November 5, 2009
STEVEN M. LONEGAN, PLAINTIFF-APPELLANT,
JON CORZINE, GOVERNOR OF THE STATE OF NEW JERSEY, THE STATE OF NEW JERSEY, DAVID ROUSSEAU, TREASURER OF THE STATE OF NEW JERSEY, LUCILLE E. DAVY, COMMISSIONER OF THE DEPARTMENT OF EDUCATION, AN AGENCY OF THE STATE OF NEW JERSEY, AND THE NEW JERSEY ECONOMIC DEVELOPMENT AUTHORITY, AN ENTITY CREATED BY THE STATE OF NEW JERSEY, DEFENDANTS-RESPONDENTS.
On appeal from Superior Court of New Jersey, Law Division, Bergen County, Docket No. L-5712-08.
NOT FOR PUBLICATION WITHOUT THE APPROVAL OF THE APPELLATE DIVISION
Submitted October 27, 2009
Before Judges Skillman and Fuentes.
This appeal involves a challenge under the Debt Limitation Clause of the New Jersey Constitution (N.J. Const. art. VIII, § 2, ¶ 3) to a 2008 amendment to the Education Facilities Construction and Financing Act (EFCFA), which authorized the Economic Development Authority (EDA) to issue an additional $3.9 billion of appropriation-backed contract bonds for the construction of educational facilities (L. 2008, c. 39). Plaintiff Lonegan previously brought a similar challenge to the EFCFA under the Debt Limitation Clause, which the Supreme Court rejected in Lonegan v. State, 174 N.J. 435 (2002) (Lonegan I). Judge Harris granted the State defendants' motion to dismiss plaintiff's complaint on the ground that his new challenge to the constitutionality of the EFCFA is precluded by principles of res judicata and collateral estoppel. We affirm the dismissal of plaintiff's complaint substantially for the reasons set forth in Judge Harris's December 8, 2008 oral opinion. We add the following supplemental comments.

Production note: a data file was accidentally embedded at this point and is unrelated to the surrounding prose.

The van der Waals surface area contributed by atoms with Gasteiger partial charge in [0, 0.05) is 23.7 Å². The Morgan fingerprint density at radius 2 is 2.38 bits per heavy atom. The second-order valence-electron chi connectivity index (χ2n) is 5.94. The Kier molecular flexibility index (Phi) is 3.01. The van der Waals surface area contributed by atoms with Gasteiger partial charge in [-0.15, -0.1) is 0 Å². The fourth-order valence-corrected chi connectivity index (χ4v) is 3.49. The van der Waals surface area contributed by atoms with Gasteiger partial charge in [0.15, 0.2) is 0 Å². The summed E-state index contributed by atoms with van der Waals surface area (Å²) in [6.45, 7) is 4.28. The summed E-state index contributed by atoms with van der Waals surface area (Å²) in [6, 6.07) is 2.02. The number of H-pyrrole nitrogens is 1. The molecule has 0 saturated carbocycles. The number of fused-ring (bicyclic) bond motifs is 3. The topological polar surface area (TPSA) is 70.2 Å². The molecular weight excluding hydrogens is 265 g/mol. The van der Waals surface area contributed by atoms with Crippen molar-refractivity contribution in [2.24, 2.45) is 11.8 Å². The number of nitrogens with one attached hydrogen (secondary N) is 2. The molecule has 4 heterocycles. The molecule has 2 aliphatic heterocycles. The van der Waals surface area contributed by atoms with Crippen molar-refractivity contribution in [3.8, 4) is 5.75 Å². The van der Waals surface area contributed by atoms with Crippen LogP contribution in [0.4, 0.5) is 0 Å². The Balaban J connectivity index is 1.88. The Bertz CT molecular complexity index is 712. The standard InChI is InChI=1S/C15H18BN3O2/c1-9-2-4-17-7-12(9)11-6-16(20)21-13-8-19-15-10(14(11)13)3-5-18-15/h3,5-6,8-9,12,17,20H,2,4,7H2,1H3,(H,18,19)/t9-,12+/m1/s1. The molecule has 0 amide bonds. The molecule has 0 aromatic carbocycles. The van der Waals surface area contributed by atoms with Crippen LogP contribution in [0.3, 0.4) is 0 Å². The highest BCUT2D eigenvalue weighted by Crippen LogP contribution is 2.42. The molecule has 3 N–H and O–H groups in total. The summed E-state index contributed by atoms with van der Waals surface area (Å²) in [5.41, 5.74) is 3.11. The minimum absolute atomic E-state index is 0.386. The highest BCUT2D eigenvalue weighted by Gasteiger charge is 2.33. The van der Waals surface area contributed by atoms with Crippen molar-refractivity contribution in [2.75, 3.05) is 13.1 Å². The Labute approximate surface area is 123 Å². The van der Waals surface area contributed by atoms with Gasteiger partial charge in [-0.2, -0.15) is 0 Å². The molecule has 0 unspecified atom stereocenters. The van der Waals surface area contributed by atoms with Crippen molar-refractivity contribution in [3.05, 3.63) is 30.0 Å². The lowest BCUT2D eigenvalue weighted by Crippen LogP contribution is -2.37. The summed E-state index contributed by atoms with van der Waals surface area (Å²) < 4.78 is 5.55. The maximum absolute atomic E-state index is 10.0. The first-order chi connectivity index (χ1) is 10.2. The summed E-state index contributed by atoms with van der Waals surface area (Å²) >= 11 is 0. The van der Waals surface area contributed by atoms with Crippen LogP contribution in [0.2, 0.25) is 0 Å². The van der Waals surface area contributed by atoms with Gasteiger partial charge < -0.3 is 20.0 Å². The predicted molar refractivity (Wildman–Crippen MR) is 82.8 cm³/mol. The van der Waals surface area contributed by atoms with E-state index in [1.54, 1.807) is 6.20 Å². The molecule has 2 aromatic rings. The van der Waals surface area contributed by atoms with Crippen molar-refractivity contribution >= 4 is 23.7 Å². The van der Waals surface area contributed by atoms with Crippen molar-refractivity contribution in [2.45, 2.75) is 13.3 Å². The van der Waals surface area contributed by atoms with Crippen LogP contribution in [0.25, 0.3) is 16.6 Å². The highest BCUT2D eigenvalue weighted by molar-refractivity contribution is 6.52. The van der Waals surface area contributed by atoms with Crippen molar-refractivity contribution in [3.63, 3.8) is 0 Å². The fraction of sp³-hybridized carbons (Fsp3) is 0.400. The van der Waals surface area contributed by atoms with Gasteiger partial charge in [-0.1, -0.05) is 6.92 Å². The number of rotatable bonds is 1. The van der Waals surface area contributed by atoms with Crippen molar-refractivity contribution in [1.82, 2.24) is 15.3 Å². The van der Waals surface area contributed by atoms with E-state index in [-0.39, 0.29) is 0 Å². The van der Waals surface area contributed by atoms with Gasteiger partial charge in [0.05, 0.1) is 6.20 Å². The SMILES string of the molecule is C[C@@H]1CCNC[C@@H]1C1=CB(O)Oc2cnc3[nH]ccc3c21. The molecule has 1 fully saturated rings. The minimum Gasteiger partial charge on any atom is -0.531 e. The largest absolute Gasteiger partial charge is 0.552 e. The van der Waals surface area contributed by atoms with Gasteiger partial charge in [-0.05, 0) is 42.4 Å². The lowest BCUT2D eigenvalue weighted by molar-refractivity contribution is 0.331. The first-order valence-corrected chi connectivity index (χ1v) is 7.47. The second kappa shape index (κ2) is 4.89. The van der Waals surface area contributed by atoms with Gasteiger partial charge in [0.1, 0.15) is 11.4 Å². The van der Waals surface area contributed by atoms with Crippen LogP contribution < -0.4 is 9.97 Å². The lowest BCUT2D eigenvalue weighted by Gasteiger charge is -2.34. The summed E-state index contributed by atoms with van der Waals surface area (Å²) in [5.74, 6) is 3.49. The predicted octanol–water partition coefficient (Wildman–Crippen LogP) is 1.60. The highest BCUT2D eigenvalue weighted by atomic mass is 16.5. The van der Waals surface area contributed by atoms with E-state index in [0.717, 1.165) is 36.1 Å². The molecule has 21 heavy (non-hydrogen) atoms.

Even if plaintiff's actions were not precluded by principles of res judicata and collateral estoppel, this appeal would still be controlled by the Supreme Court's opinion in Lonegan I, which is binding upon us as an intermediate appellate court. Plaintiff's challenge to the 2008 amendment to the EFCFA, which authorized the EDA to issue additional contract-backed bonds for the construction of educational facilities, is indistinguishable in any meaningful respect from his prior challenge to the EFCFA that the Court rejected in Lonegan I. The distinctions that plaintiff attempts to draw between the EFCFA as amended in 2008 and the version of the EFCFA upheld in Lonegan I are foreclosed by the Court's opinion in Lonegan v. State, 176 N.J. 2 (2003) (Lonegan II), which upheld the validity of appropriation-backed contract bonds on broader grounds than Lonegan I. Finally, we note that the 2008 amendment to the EFCFA was enacted and became effective on July 9, 2008, L. 2008, c. 39, which was prior to the approval by the electorate of the 2008 amendment to the Debt Limitation Clause that became effective on December 4, 2008. See N.J. Const. art IX, § 6. Therefore, this appeal does not require us to construe the 2008 amendment to the Debt Limitation Clause.
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